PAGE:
• Food should be cooled in a way to avoid growth of pathogenic microorganisms.
  • Staff must use proper hand hygiene and should be monitored for such practice.
  • Kitchen equipment should be maintained, clean, and free of food particles to prevent cross-contamination.

It is best practice for the facility dietitian to complete a monthly sanitation audit and have the dietary manager complete a quality assurance and performance improvement (QAPI) plan to correct all issues identified. It is also important to ensure that food service employees have received training related to compliance with food service documentation, policies and procedures, food sanitation and safety, monitoring records such as temperature log for tray line, refrigerator and freezers, dishwashers and sanitizing. Remember to watch your eggs—sunny-side up, soft scrambled, and soft boiled—to make sure you are using pasteurized shell eggs or liquid pasteurized eggs.

F0684: Quality of Care

This F-tag is centered around ensuring nursing home residents are receiving the required treatment based on their individual personal care plan. Deficiencies are most often cited if staff does not notify the resident’s physician of a change in their medical needs or condition, or if there is a failure to provide needed care or services that results in a decline or potential decline in a resident’s overall well-being.

Often considered a “catch-all” citation, it applies to all treatment and care provided to facility residents. Facilities must be able to ensure and identify that residents receive treatment and care in accordance with professional standards of practice. Facilities must also provide needed care and services that cater to each resident’s preferences and meet their physical, mental, and psychosocial needs.

In order to cite facilities under this citation, surveyors will look for evidence that the facility failed to provide care and services that resulted in an actual or potential decline in a resident.  Surveyors also look for factors that place residents at risk for a specific condition. It is important to monitor residents’ responses to interventions that are ineffective or place residents at further risk. Ensure that your facility is developing a resident-directed care plan with a comprehensive assessment and input from resident and resident representative on preferences, choices, and goals. Most importantly, inform and educate residents who choose to refuse or decline care about the “risk versus benefits” of doing so. Remember, it is important to offer residents choices or other options to minimize further decline or negative outcomes. Finally, document, document, document!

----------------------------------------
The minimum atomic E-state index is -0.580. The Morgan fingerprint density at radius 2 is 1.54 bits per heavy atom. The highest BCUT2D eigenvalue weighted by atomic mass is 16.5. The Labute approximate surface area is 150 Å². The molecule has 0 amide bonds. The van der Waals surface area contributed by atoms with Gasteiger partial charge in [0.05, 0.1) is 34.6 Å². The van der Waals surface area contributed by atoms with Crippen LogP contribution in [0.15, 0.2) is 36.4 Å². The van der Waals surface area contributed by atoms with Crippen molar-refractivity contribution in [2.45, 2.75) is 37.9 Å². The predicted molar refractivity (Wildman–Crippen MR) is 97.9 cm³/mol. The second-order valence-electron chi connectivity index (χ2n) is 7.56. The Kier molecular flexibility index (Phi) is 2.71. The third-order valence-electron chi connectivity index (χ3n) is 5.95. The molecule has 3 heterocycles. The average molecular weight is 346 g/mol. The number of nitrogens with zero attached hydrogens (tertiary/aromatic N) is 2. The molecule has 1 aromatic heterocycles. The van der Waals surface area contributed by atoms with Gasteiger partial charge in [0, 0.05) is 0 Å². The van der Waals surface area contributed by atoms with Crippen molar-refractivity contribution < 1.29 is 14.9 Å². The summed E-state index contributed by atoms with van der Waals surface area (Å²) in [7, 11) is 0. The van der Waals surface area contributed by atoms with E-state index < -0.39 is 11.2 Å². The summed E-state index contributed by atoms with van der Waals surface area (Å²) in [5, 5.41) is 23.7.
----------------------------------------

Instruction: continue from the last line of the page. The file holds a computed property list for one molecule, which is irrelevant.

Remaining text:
These deficiencies are all avoidable if the proper education and processes are established for your facility, which will result in improved care, better CMS star ratings, and lower CMPs. With today’s challenges—declines in SNF bed occupancy, upcoming federal nursing home mandates, and staffing shortages—facilities cannot afford to compound these issues with improper care for residents or additional financial burdens.

If you find yourself struggling to maintain regulatory compliance or establish policies and procedures to improve your current situation, please reach out to HDG for a Positive Review and Evaluation Process (PREP) mock survey, in which a wide range of activities—including nursing, recreation and activities, staffing, administration, dietary and meal service, abuse prevention, medication administration management, infection prevention and control, QAPI, life safety code, and emergency preparedness—are assessed in order to help reduce your facility’s risk for deficiencies. To learn more, please contact us at or 763.537.5700.

[1] ProPublica, Nursing Home Inspect,

[2] McKnight’s Long-Term Care News, Standard Surveys Continue to Lag, with Infection Control a Major Tripwire,

[3] CMS State Operations Manual, Appendix PP,

[4] American Health Care Association, The Long Term Care Survey, Phase 3